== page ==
What is a web crawler and what is it used for?

What is a web crawler and what is it used for?


In the immensity of the web ecosystem, the contents of web pages are sorted in order to be offered to users. To appear in search engine results pages, they are analyzed from top to bottom by “web crawlers”. These small robots are programmed to browse the various documents present on the web and collect them to form a database.

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Understanding how crawlers work is essential for SEO strategies. Here is what there is to know about indexing robots.

What is a crawler used for?

Search engines were created to provide an answer to a problem of the Internet user, according to a typed request. They bring together a large number of websites, like a virtual library. They do not require any human intervention to be enriched regularly, it is automated. Like librarians, indexing robots will therefore scan all existing sites and content.

The main objective of a crawler is then the collecting information for the purpose of creating an index, in other words a database. To do this, robots examine the web in search of content to offer results to Internet users. They automatically browse the hypertext links of the pages and return to visit those already explored to check if they have been modified.

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A crawler allows to index web pages depending on the quality of the content offered, to help search engines establish a ranking in the search results (SERP). It participates in providing the most relevant answers to Internet users according to their request.

They use different criteria to determine the quality of the pages. Constantly evolving, these factors relate to keywords, content, site structure, internal and external networking, general site navigation and many others. To help crawlers explore the site, it is necessary to have a good tree structure and simplified navigation, as well as a sitemap.

The mission of a bot is therefore to ensure the relevance of the content of the sites and exclude unnecessary web pages from the index. It is essential in SEO strategies, both to position pages in the SERPs, and to audit a site for optimization. It will make it possible to highlight the structural elements to be revised to improve the positioning.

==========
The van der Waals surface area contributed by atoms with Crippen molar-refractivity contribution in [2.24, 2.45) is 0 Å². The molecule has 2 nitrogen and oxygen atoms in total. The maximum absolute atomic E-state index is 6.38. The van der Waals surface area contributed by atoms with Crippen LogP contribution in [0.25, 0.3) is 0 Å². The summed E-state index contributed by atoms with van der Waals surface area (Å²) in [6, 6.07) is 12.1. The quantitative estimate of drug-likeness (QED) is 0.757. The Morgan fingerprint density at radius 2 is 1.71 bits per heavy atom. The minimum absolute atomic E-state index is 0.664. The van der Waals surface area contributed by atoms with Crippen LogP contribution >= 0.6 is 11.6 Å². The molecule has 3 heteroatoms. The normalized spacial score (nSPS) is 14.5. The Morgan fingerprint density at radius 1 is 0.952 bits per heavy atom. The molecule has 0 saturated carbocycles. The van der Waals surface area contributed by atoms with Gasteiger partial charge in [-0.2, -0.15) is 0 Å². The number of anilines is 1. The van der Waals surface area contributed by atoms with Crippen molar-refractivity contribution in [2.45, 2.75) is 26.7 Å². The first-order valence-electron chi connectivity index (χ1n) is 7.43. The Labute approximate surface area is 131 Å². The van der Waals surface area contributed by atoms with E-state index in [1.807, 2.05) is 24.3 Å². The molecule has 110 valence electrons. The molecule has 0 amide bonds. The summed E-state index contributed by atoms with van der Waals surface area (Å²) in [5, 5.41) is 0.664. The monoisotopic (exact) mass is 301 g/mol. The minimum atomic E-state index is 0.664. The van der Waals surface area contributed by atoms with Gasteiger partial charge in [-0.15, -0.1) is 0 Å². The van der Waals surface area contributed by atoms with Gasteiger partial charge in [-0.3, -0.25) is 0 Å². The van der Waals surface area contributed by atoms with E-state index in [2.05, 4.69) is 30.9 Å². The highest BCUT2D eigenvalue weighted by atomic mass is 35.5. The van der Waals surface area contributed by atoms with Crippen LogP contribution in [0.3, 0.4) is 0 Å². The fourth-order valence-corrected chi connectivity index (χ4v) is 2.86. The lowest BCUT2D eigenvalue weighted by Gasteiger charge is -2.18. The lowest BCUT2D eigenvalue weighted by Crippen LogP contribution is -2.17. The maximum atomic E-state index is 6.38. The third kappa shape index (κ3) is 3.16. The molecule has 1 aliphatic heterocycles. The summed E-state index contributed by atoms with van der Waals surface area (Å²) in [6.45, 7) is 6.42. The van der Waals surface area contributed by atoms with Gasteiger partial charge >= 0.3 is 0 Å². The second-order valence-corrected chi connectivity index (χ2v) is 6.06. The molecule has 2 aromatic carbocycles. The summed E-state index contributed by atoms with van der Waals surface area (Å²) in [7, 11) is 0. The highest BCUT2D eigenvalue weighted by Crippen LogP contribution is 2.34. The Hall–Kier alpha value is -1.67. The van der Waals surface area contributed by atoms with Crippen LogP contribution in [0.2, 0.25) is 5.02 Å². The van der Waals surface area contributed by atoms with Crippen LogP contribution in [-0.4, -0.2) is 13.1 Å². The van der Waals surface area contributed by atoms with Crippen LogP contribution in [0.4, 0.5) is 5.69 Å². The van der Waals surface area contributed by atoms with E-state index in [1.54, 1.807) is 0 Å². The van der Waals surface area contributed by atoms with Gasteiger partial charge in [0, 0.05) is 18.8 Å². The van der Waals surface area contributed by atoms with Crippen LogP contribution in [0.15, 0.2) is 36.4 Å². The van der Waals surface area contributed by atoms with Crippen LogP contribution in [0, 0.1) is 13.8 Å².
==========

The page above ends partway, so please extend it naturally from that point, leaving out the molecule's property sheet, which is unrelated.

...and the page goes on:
The different types of crawlers

There are several categories of spider, with slightly different objectives from each other.

First, there is the indexing crawler. This is the oldest. It is used by search engines and helps to rank pages on the internet. It is important because it determines the appearance in the search results. The most popular is that of the search engine giant: the Googlebot.

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In the event that a site blocks the exploration of crawlers, it loses all chances of being visible in the results pages, because it will not be indexed. Depending on the natural referencing strategy, it may be wise not to index certain content within a site.

Then there is the diagnostic crawler. It is an analytical tool that is used to help with natural referencing (SEO). It allows you to perform a complete SEO audit by highlighting faults and areas for improvement. It thus analyzes the structure of the site, the access to the pages, the number of URL links, the loading time, the internal mesh, the source codes, the presence of duplicate content, and any problems it may have encountered. It is used to provide optimizations to a site. It is an essential procedure to ensure the health of a website and improve its natural referencing.

There is also the standby crawler, which makes it possible to follow the evolution of a market. As its name suggests, it allows competitive intelligence and the recovery of data relating to product prices (data mining).

In some areas, spiders are also used to collect e-mail or postal addresses of companies.

How does a crawler work?

First of all, you should know that a crawler consists of a code with scripts and algorithms. He therefore responds to specific tasks assigned to him. Indexing robots rake automatically, 24 hours a day, web pages and hypertext links.

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Its operation is simple: it finds a page, explores it, saves it, follows the links it detects to find other pages, saves them, follows new links and so on. It always begins its exploration with known URLs.

When a robot arrives on a website, it first performs a crawl phase. This is the very first step in the process of positioning in the SERPs. It will then analyze all the elements constituting a web page to inform the proposed content. It collects both text, images, links, tags and titles; hence the importance of clearly indicating them for SEO positioning.

The spider also checks if it already knows this page. If it has browsed it in the past, it inspects the changes to see if it is a newer version. If so, then the page is automatically updated in the index.

Following this crawl step, the page is indexed by the search engine. It can therefore be offered to Internet users according to their request.

In the case where the content of a page does not have to be indexed, a “noindex” meta tag can be placed in the HTML code. This prevents bots from crawling the page and indexing it in search results.

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